The garden reflects five plant communities, with a meadow planting central to it all. It was designed and installed by Alrie Middlebrook of Middlebrook Gardens, San Jose, who is working on a book with Glenn Keator about garden design with California natives. Inspired in part by trips to England, Alrie is using some of our natives as the English do in small gardens, as espaliers.

One reason garter snakes thrive in the garden is because the owner leaves little piles of debris (prunings and such) under or behind the shrubbery. Rocks are also part of the design. The yard is actually rather small, and the meadow is cut by hand rather than power tools, which also helps to spare the snakes. One of my worst moments working was killing a large gopher snake with a Bachtold weed mower. It didn’t get out of the way. I was delighted to work for a garden owner who loves her snakes!

For those interested in reptiles and amphibians in the landscape, there is some discussion in Landscaping for Wildlife in the Pacific Northwest by Russell Link. I was delighted to find he includes plans for herptile hibernation mounds, a good use for waste chunks of concrete. Beware, though. In the first edition the captions for the mild winter and cold winter designs were switched, an unfortunate error.

Reptiles and amphibians benefit from having an abundance of native plants that support insects, leaf litter and coarse woody debris on the ground, rock piles or wood piles or brush piles, and ground-level water. Paving that consists of individual stones set in sand is beneficial also; oak salamanders are found in burrows under the sand-placed pavers outside my sister’s back door in Cupertino. Another sister on the Peninsula has a large, untidy wood pile-boards jutting out in various directions, lots of chinks-in her neglected urban backyard, surrounded by weeds that are rarely cut. Despite numerous cats roaming about, western fence lizards thrive in the pile, because it is an impregnable fortress for them. Cover, I think, is a major limiting factor for herptiles in urban areas. Low-growing shrubs and areas of groundcovers or low perennials allow them to move around more safely, while also producing food for them.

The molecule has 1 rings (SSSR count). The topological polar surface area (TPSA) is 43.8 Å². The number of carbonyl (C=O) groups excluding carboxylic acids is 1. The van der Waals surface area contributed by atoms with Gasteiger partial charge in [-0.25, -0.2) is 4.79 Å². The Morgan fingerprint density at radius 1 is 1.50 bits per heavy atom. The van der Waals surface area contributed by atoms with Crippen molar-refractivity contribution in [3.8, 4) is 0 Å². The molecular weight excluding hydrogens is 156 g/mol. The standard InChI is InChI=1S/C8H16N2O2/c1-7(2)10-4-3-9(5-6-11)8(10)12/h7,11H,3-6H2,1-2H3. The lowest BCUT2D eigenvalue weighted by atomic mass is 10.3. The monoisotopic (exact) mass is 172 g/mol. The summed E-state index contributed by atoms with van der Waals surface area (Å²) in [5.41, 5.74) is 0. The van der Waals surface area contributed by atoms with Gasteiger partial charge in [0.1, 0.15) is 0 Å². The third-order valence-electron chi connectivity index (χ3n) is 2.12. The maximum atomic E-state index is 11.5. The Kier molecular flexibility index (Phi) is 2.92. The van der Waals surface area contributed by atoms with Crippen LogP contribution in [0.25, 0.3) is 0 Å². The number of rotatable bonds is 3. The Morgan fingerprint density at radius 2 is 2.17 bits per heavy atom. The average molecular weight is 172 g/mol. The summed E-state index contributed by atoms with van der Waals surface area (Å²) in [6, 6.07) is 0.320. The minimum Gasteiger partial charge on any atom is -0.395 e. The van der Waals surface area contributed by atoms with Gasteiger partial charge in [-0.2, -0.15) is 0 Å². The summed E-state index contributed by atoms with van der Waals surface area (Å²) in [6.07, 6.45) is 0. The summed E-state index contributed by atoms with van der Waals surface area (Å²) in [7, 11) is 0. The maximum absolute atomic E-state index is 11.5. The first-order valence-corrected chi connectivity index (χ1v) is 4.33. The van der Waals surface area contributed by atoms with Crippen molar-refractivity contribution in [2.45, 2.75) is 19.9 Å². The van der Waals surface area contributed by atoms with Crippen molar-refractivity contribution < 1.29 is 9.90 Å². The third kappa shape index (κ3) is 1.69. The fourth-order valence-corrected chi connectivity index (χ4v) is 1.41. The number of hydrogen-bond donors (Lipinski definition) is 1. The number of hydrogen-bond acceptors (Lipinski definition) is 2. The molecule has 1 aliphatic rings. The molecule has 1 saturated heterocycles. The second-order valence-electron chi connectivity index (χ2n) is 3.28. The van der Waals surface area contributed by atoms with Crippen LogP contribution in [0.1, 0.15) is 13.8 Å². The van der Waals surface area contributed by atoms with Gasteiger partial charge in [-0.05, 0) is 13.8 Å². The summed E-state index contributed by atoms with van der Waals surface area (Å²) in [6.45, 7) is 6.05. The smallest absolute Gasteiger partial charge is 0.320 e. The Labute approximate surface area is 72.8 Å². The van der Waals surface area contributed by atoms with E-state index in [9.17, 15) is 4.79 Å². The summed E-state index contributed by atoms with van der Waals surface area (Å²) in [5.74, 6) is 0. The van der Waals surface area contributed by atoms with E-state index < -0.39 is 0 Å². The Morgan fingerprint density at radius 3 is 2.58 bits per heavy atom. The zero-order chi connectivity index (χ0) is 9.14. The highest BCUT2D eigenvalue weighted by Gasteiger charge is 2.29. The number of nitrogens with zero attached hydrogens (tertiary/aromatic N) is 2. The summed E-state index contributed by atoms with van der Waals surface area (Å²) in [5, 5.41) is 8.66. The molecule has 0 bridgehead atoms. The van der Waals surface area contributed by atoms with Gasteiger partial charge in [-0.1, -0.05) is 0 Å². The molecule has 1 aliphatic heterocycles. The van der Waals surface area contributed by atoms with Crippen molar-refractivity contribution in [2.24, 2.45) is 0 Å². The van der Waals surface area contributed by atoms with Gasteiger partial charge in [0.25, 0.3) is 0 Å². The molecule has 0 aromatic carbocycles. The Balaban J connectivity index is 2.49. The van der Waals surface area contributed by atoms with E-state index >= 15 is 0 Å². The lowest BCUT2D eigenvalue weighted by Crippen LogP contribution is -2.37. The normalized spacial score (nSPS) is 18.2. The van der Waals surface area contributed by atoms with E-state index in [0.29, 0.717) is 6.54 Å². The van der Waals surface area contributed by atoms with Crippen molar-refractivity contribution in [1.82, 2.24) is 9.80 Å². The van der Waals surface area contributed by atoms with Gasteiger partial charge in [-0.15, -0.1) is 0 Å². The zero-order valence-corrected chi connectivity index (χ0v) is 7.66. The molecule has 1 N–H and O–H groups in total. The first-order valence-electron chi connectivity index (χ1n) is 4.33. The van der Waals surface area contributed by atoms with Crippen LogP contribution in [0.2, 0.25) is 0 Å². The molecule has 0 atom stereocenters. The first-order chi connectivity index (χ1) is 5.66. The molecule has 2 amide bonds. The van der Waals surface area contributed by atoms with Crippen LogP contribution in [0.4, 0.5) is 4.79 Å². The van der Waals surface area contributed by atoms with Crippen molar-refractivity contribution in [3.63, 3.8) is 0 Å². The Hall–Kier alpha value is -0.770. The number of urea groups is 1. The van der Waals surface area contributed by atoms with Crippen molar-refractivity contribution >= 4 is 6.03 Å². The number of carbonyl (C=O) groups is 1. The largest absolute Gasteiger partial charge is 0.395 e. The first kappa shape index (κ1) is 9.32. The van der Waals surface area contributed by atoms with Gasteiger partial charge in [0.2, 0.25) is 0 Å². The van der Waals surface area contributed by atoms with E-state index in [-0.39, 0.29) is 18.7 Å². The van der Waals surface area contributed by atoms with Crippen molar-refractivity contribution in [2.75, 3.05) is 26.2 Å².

A few weeks ago I was pruning some low-growing manzanitas in another native garden in Cupertino that also included Carmel creeper ceanothus and redwood trees. I saw two fence lizards and an alligator lizard while I was there. The southern alligator lizard crawled straight up the trunk of a redwood, mature enough to have deep furrows in the bark. It was a typical suburban neighborhood, but not far from open spaces with native vegetation, a creek line, and some remnant oak woodland.